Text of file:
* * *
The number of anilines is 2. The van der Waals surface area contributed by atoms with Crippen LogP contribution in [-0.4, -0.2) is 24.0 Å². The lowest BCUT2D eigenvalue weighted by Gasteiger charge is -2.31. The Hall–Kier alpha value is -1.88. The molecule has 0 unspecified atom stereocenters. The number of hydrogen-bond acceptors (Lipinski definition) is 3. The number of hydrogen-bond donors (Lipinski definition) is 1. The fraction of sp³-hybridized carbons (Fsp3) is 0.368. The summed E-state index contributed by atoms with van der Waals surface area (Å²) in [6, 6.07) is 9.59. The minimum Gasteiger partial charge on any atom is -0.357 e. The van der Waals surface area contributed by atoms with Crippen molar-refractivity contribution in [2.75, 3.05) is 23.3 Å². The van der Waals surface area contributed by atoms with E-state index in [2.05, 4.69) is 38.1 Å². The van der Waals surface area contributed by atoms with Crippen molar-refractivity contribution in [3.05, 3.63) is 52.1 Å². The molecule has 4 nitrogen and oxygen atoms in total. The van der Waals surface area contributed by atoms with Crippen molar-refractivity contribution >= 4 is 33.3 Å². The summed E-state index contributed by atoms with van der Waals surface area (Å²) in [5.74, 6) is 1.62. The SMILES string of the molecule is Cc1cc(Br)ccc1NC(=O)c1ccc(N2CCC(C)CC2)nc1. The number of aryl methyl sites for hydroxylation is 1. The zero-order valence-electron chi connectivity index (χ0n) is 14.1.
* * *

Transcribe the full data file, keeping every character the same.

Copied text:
The number of anilines is 2. The van der Waals surface area contributed by atoms with Crippen LogP contribution in [-0.4, -0.2) is 24.0 Å². The lowest BCUT2D eigenvalue weighted by Gasteiger charge is -2.31. The Hall–Kier alpha value is -1.88. The molecule has 0 unspecified atom stereocenters. The number of hydrogen-bond acceptors (Lipinski definition) is 3. The number of hydrogen-bond donors (Lipinski definition) is 1. The fraction of sp³-hybridized carbons (Fsp3) is 0.368. The summed E-state index contributed by atoms with van der Waals surface area (Å²) in [6, 6.07) is 9.59. The minimum Gasteiger partial charge on any atom is -0.357 e. The van der Waals surface area contributed by atoms with Crippen molar-refractivity contribution in [2.75, 3.05) is 23.3 Å². The van der Waals surface area contributed by atoms with E-state index in [2.05, 4.69) is 38.1 Å². The van der Waals surface area contributed by atoms with Crippen molar-refractivity contribution in [3.05, 3.63) is 52.1 Å². The molecule has 4 nitrogen and oxygen atoms in total. The van der Waals surface area contributed by atoms with Crippen molar-refractivity contribution >= 4 is 33.3 Å². The summed E-state index contributed by atoms with van der Waals surface area (Å²) in [5.74, 6) is 1.62. The SMILES string of the molecule is Cc1cc(Br)ccc1NC(=O)c1ccc(N2CCC(C)CC2)nc1. The number of aryl methyl sites for hydroxylation is 1. The zero-order valence-electron chi connectivity index (χ0n) is 14.1.